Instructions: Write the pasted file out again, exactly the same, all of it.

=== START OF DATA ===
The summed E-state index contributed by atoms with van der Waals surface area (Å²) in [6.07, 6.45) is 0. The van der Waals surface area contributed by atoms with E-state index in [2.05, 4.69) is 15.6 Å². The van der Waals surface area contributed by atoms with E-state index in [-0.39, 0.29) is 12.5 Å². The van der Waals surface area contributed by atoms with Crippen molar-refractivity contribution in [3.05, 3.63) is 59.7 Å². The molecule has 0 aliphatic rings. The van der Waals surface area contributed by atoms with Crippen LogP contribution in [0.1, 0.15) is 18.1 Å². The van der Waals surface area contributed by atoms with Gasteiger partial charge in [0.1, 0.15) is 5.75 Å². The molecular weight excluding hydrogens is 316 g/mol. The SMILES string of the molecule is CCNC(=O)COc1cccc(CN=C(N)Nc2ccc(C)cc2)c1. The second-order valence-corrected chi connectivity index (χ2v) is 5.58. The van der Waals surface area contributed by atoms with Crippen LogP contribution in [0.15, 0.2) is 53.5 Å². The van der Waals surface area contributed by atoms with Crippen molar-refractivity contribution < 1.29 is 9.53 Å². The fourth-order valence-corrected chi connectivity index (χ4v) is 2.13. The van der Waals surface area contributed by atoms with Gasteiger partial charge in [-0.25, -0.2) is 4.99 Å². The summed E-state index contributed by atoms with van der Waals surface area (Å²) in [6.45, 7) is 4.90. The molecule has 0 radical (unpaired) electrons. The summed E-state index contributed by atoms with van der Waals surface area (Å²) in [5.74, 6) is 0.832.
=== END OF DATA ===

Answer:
The summed E-state index contributed by atoms with van der Waals surface area (Å²) in [6.07, 6.45) is 0. The van der Waals surface area contributed by atoms with E-state index in [2.05, 4.69) is 15.6 Å². The van der Waals surface area contributed by atoms with E-state index in [-0.39, 0.29) is 12.5 Å². The van der Waals surface area contributed by atoms with Crippen molar-refractivity contribution in [3.05, 3.63) is 59.7 Å². The molecule has 0 aliphatic rings. The van der Waals surface area contributed by atoms with Crippen LogP contribution in [0.1, 0.15) is 18.1 Å². The van der Waals surface area contributed by atoms with Gasteiger partial charge in [0.1, 0.15) is 5.75 Å². The molecular weight excluding hydrogens is 316 g/mol. The SMILES string of the molecule is CCNC(=O)COc1cccc(CN=C(N)Nc2ccc(C)cc2)c1. The second-order valence-corrected chi connectivity index (χ2v) is 5.58. The van der Waals surface area contributed by atoms with Crippen LogP contribution in [0.15, 0.2) is 53.5 Å². The van der Waals surface area contributed by atoms with Crippen molar-refractivity contribution < 1.29 is 9.53 Å². The fourth-order valence-corrected chi connectivity index (χ4v) is 2.13. The van der Waals surface area contributed by atoms with Gasteiger partial charge in [-0.25, -0.2) is 4.99 Å². The summed E-state index contributed by atoms with van der Waals surface area (Å²) in [6.45, 7) is 4.90. The molecule has 0 radical (unpaired) electrons. The summed E-state index contributed by atoms with van der Waals surface area (Å²) in [5.74, 6) is 0.832.